Tuesday, March 23, 2010

A March to Remember

"Beee-ware the March Tournament Snowstorm!" I must have heard this a few hundred times after I first moved to Minnesota back in '83. "March is a volatile month - floods, tornadoes, a foot of snow isn't out of the question!" That was back when March was still a crazy-month-on-steroids. The first March was a doozy alright: 17.3" of snow fell, with another 9.8" in April. [insert long, drawn-out gasp here] Spring in Minnesota is not for the timid or faint-of-heart, but so far this year we've gotten off exceptionally easy. This is too easy - like we're cheating winter. How did that happen?

Colorado Snow-Bomb! Skiers are ecstatic - commuters are groaning, check out the expected snowfall amounts in Colorado - as much as 10-15" of snow. The thing about a March snow? Most of that will be gone within 2-3 days. The sun angle (as high in the sky as it was in mid September) means that snow can't stick around on the ground for long.

March Extremes. Yesterday Denver saw rain, thunder, lightning, then a changeover to heavy wet snow, accumulating at the rate of 1-2"/hour in some neighborhoods. A total of 10-15" is expected before snow tapers off later today. Hey, that sounds like a classic Minnesota March.

No snow so far in March at MSP. At this rate there's at least a 90% probability that we'll sail through the last week of March snow-free (although a few flakes can't be ruled out Saturday night, especially south of the MN River). That would be the first time since modern-day records were first kept in downtown St. Paul (back in 1884-1885) that we haven't seen measurable snow in March. We came close in 1981, when only 1/10th of an inch of snow, a coating, fell on MSP during the merry month of March. Last year: 1.5", but 2008 brought a soul-crushing 18" - with 20.4" reported by shell-shocked weather observers in March, 2006.

Singing In The Rain. Click here to read a wonderful ode to spring from the BBC. A little out of the ordinary, it's a great story, one I wanted to share.

Here's what's really strange, borderline Twilight-Zone-strange. No snow has been reported in March, not only at MSP, but in Rochester and St. Cloud. Duluth (home to lake effect and chin-high-drifts during a typical March) has seen a TRACE of flurries. Huh? Even International Falls (where they test car batteries, don't-'ya-know) has picked up a paltry, almost laughable 2/10ths of an inch of snow. Meanwhile the snow has just melted in northern Alabama, residents of Denver still shell-shocked about the 4-5" of snow that fell last week. Denver saw 9" last week, today they're going to get streamrolled by another 10-15" of heavy, wet snow!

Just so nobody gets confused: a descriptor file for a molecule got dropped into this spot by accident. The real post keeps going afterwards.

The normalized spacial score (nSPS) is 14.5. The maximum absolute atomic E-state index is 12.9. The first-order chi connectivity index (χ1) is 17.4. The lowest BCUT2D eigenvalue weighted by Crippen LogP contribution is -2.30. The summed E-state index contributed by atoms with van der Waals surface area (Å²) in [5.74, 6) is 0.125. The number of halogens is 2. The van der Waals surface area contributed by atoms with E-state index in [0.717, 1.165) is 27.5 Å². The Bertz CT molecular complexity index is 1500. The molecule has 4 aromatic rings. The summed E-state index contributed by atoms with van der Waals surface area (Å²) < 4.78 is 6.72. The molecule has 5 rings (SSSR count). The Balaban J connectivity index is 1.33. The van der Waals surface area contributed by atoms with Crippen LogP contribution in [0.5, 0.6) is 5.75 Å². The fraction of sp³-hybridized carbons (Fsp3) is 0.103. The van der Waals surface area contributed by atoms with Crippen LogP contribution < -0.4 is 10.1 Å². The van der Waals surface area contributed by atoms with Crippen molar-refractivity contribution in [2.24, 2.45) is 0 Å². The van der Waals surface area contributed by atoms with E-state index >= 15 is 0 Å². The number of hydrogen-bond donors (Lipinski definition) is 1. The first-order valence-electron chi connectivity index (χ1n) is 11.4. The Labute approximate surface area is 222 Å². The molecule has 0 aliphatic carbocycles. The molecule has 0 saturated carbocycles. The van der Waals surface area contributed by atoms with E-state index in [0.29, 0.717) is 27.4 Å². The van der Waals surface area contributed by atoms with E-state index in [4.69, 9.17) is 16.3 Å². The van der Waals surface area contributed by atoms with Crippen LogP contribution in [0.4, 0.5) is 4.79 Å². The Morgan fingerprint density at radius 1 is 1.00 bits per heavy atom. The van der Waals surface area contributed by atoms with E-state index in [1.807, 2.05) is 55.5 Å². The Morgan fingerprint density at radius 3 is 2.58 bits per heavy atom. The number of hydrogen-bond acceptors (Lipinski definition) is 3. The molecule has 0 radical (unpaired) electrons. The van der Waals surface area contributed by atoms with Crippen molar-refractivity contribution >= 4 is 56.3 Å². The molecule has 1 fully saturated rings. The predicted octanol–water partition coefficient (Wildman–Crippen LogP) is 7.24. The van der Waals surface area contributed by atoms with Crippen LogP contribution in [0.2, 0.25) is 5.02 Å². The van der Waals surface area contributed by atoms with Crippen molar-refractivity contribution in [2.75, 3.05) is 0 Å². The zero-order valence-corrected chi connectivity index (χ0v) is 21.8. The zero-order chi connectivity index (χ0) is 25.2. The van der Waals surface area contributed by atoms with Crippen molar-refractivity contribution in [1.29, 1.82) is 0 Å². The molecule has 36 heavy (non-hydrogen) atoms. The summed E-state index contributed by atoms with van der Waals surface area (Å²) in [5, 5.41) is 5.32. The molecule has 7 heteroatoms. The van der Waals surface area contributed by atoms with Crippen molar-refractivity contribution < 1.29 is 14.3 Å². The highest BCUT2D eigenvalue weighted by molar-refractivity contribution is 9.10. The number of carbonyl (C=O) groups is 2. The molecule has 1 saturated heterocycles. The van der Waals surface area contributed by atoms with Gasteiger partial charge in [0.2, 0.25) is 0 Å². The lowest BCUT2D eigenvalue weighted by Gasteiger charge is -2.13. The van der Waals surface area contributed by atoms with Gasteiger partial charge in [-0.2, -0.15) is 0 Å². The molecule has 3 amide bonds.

A 100% Probability of Sand. Check out the "before" and "after" photo in downtown Beijing, China, where officials are warning locals not to go outside unless absolutely necessary. High winds have kicked up dense clouds of sand, visible on weather satellite (below), sweeping across much of Asia toward Japan and Korea! The story and more photos here.

EarthWeek. Check out this site for a good overview of what's happening worldwide, everything from weather extremes to earthquakes, volcanoes, droughts - anything and everything. Where is weather "making news"? This is a good place to start.

California Green-Up. A mild, moist pattern with frequent rains sweeping in from the Pacific has meant an early green-up across California's central valley, as seen from space.

Cue the boos and hisses. An average April brings just over 3" of slushy, wet snow. Of course there is no such thing as an average April. Last year we saw more snow in April than in March (2.5" vs. 1.5") April, 2002 we picked up a cool 20.2" of snow - but April, 2006 saw NO SNOW. Bored? Trying to look busy? Check here to see 125 years worth of snowfall weather records from the MN State Climate Office to see the crazy gyrations from month to month. The variations form month to month, year to year, are simply breathtaking!

The Denver storm passes off to our south today and tomorrow, yet another storm will brush Denver with more wet snow by Saturday (at this rate Coloradans will be escaping to Minnesota to thaw out and feel good about themselves). The weekend storm may brush Iowa with showers, but it now looks like precipitation will pass off well south of Minnesota. I still don't see any meaningful rain (or snow) looking out a week to ten days. Remarkable, this mini-dry rut we're in. If this were to continue for a few weeks it would mean a). a heightened risk of brush fires and b). not enough soil moisture for spring planing. Let's hope the pattern shifts in the next few weeks, but this is one of the most persistent El Nino's I've ever seen, the weather stuck in a rut, the storm track in a very tight groove with precious little variability. Just when you think you've seen everything.

After cooling off (slightly) early next week the GFS warms us up into 60s by next Wednesday and Thursday - 70 is not out of the question. That would be nearly 20 degrees above average for the first week of April. Our unusually mild, dry weather regime hangs on...

My grill has been pretty happy lately. I'm just happy to have rediscovered my grill! The drifts are gone, grilling time has returned (early) to Minnesota. Will it hang on? You sure ask a lot of questions....

Paul's Conservation MN Outlook for the Twin Cities and all of Minnesota

Today: Bright sun, milder than average. Winds: W/NW 5-10. High: 52

Tonight: Mostly clear and chilly. Low: 32

Thursday: Partly sunny, noticeably cooler (closer to average). High: 46

Friday: Plenty of sun, milder - still dry. High: 51

Saturday: Increasing clouds (precipitation stays south over Iowa). High: 52

Sunday: Becoming partly sunny, odds favor a dry day. High: near 50

Monday: Mix of clouds and sun, still no need for umbrellas. High: 51

Tuesday: Intervals of sun, still quiet for late March. High: 52

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